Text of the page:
SEOUL (Reuters) -- Hyundai Motor said its net profit slumped for the sixth quarter in a row, in line with forecasts, as weak sales in key markets, including the U.S. and China, and the won's strength continue to hamper the automaker.
Second-quarter net profit fell 24 percent to 1.7 trillion won ($1.5 billion) from 2.2 trillion won a year earlier, the automaker said today.
Hyundai said sales in China -- its biggest market -- dropped by around 8 percent in the quarter as competition intensified and growth in the world's second-largest economy slowed.
Profit was also squeezed by increased spending on sales incentives to lure customers in China and the United States, where Hyundai's limited SUV range has cost it market share.
The rising popularity of foreign cars in South Korea has also undercut its long-dominant position at home.
Currency moves have worked against the automaker. The won strengthened by a 11.5 percent against the yen and by 16.4 percent against the euro on average during the second quarter compared with a year earlier, giving an edge to Japanese and European competitors in export markets.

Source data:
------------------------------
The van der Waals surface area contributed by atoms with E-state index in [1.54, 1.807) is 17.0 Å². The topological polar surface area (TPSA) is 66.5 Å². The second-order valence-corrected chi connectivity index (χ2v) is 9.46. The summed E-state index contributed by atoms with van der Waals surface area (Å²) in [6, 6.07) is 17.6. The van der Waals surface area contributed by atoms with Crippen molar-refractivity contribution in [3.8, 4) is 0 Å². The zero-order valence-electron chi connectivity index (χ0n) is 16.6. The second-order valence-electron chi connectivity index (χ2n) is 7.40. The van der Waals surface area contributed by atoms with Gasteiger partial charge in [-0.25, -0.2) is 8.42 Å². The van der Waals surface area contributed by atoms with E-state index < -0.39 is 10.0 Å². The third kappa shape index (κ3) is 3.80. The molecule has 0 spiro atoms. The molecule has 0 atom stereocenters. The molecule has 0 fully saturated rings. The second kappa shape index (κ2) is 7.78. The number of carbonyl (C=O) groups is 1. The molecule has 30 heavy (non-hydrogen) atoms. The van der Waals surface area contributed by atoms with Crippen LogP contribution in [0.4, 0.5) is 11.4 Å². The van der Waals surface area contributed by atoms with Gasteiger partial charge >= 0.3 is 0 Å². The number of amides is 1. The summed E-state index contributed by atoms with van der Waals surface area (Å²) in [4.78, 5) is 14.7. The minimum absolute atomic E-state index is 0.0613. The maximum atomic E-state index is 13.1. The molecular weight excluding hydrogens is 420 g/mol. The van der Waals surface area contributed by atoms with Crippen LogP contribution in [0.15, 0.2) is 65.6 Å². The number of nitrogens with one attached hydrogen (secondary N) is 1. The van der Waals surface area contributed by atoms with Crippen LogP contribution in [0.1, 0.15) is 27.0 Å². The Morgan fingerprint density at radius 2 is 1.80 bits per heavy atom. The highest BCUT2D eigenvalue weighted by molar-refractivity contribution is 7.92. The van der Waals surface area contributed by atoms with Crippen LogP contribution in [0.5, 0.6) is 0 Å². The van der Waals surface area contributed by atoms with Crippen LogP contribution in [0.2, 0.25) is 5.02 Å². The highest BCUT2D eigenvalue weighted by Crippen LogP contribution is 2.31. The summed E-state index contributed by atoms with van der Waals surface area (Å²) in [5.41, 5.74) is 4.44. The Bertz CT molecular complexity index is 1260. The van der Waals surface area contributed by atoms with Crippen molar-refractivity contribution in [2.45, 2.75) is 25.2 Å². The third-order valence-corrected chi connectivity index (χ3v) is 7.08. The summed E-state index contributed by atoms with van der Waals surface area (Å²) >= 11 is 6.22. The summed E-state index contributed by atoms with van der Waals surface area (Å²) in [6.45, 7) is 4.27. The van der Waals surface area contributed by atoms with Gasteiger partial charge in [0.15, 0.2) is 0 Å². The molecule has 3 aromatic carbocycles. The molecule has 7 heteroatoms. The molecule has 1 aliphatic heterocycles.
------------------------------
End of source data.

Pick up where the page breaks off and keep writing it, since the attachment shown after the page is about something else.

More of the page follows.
The sequence of profit drops has discouraged investors, with shares having fallen about 22.5 percent so far this year as of Wednesday's close. Hyundai shares have slid close to their lowest level in nearly five years.
In a move to soothe investor concerns, the automaker today said it will pay an interim dividend for the first time. Hyundai will pay 1,000 won per share, or a total of 268.7 billion won ($231 million), as an interim dividend, it said in a filing.
“With unfavorable economic situations, such as a stronger won, poised to continue, it seems unlikely that Hyundai’s sales will drastically improve anytime soon,” Lee Sang Hyun, an analyst at IBK Securities Co., said before the earnings announcement.
The automaker is counting on revamped model launches set for the second half of this year to help it reverse out of the trend.
Hyundai is expected to start selling a redesigned Tucson crossover in the U.S. at the end of July, and will also launch new versions of its Elantra sedan and Equus upscale model this year.
Hyundai said it will change its manufacturing plans to increase the supply of its best-selling cars in China.
The company will also increase sales incentives to attract customers in China, a move to counter domestic carmakers that have recently hiked market share, Chief Financial Officer Lee Won-hee said today in a conference call.
Bloomberg contributed to this report